The significance of being God’s child

It is impossible to separate God’s children from God. This is not a theological statement, but an undeniable fact, unacceptable to ordinary humanity. However, asserting this reality is as dangerous as having caused Jesus’ crucifixion. However, the acerbic treatment ratifies the confirmation of the most important data, ever advanced to humanity.

“My Father, who has given them to me, is greater than all; no one can snatch them out of my Father’s hand. I and the Father are one.” Again his Jewish opponents picked up stones to stone him, but Jesus said to them, “I have shown you many good works from the Father. For which of these do you stone me?” “We are not stoning you for any good work,” they replied, “but for blasphemy, because you, a mere man, claim to be God,” They said. (John 10:29-33 NIV).

Jesus was crucified for claiming to be God but enabling us to attain freedom, as to also become God’s children. The disciples, poised to become God’s children, were instructed to appreciate the significance of being God’s children. Their status would be the same as that of Jesus when applying what Jesus taught them.

There are many people claiming to love Jesus, yet gnashing teeth against Jesus’ brothers. The Bible clearly shows that such people are pretenders, as in Christianity for what they can get. When grounded on truth, pretenders are easily identifiable by their rabid hatred of God’s children.

“If the world hates you, keep in mind that it hated me first. If you belonged to the world, it would love you as its own. As it is, you do not belong to the world, but I have chosen you out of the world. That is why the world hates you. Remember what I told you: ‘A servant is not greater than his master.’ If they persecuted me, they will persecute you also. If they obeyed my teaching, they will obey yours also. They will treat you this way because of my name, for they do not know the one who sent me (John 15:18-21 NIV).

A deceiver always promises more than what can be delivered. Ordinary people are susceptible to deception, as long as attracted by undeliverable promises. Many of the would-be God’s children get trapped in the area of receiving approval from those of this world.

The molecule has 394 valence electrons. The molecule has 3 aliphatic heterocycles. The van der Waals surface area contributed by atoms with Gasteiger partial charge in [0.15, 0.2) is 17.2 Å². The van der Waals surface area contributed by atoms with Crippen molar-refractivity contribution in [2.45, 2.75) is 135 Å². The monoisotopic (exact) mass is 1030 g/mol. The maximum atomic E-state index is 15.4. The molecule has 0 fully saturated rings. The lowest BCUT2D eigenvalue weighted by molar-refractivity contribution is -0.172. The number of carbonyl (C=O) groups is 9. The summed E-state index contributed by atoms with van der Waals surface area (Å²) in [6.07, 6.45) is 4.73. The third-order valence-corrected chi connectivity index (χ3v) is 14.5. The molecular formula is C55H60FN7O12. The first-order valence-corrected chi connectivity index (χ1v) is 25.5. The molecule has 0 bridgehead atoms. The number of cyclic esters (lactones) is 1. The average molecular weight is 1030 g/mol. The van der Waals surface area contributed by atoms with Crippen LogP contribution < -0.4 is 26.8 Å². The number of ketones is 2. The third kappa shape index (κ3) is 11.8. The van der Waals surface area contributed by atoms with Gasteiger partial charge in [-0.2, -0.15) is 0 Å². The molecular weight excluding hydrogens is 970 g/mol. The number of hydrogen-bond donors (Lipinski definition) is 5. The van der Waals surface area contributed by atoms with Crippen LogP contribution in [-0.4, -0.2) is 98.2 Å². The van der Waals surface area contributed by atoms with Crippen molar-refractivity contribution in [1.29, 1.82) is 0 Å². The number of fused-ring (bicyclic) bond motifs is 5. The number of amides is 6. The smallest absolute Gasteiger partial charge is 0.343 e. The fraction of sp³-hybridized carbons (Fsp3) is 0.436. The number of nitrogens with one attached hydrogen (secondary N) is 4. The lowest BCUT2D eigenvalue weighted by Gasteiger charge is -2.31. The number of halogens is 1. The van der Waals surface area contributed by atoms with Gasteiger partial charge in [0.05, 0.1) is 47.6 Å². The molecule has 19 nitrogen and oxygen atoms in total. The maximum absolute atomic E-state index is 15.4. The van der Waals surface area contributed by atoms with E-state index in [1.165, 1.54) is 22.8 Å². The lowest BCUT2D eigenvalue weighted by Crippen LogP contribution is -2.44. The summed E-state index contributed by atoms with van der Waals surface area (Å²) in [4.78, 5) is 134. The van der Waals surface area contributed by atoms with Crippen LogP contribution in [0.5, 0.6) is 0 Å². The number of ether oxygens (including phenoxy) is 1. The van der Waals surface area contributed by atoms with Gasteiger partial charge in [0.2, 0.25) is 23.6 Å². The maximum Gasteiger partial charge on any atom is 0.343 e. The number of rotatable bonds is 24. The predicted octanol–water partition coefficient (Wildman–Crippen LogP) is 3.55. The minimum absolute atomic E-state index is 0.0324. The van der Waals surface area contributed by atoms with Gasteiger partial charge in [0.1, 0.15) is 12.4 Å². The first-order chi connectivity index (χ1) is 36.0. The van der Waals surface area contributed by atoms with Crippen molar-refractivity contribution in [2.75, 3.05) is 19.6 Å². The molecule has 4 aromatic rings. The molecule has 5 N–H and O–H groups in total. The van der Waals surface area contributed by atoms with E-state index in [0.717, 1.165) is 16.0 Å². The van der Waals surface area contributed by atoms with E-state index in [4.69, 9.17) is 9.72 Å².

Nevertheless, it is the disapproval by those of this world, that justifies believers as God’s Children. Generally, cowardice keeps most people from becoming God’s children. Stepping out from the group, to obey God cannot be attractive to cowards.

Jesus was hated, yet being the only begotten Son of God. Only after His ascension, were millions rising up, asserting that Jesus is Lord. Hence, even today, there are countless worshippers of Jesus across the world.

Most of them are driven by a caricature of a presumptuous Jesus whose picture would be idolatrously manufactured imaginatively. However, Jesus pointed out that He was not different from His brothers, who are ordinarily ignored.

 “Then he will say to those on his left, ‘Depart from me, you who are cursed, into the eternal fire prepared for the devil and his angels. For I was hungry and you gave me nothing to eat, I was thirsty and you gave me nothing to drink, I was a stranger and you did not invite me in, I needed clothes and you did not clothe me, I was sick and in prison and you did not look after me.’ They also will answer, ‘Lord, when did we see you hungry or thirsty or a stranger or needing clothes or sick or in prison, and did not help you?’ He will reply, ‘Truly I tell you, whatever you did not do for one of the least of these, you did not do for me’” (Matthew 25:41-45 NIV).

Anyone who had seen Jesus had seen God the Father. It follows that those having seen His brothers would have seen not only Jesus but also God the Father. It should not be surprising that if Jesus was hated and rejected, His brothers should also be hated and rejected. It is perfectly true that those having become God’s children cannot be as sinless as Jesus was sinless.

It is not the physical nature that qualifies God’s children. But it is God’s Spirit, qualifying them to be God’s children. The fact that they are invalidated and despised, does not subtract that they are God’s children. They only need courage and steadfastness in the face of extreme opposition and invalidation.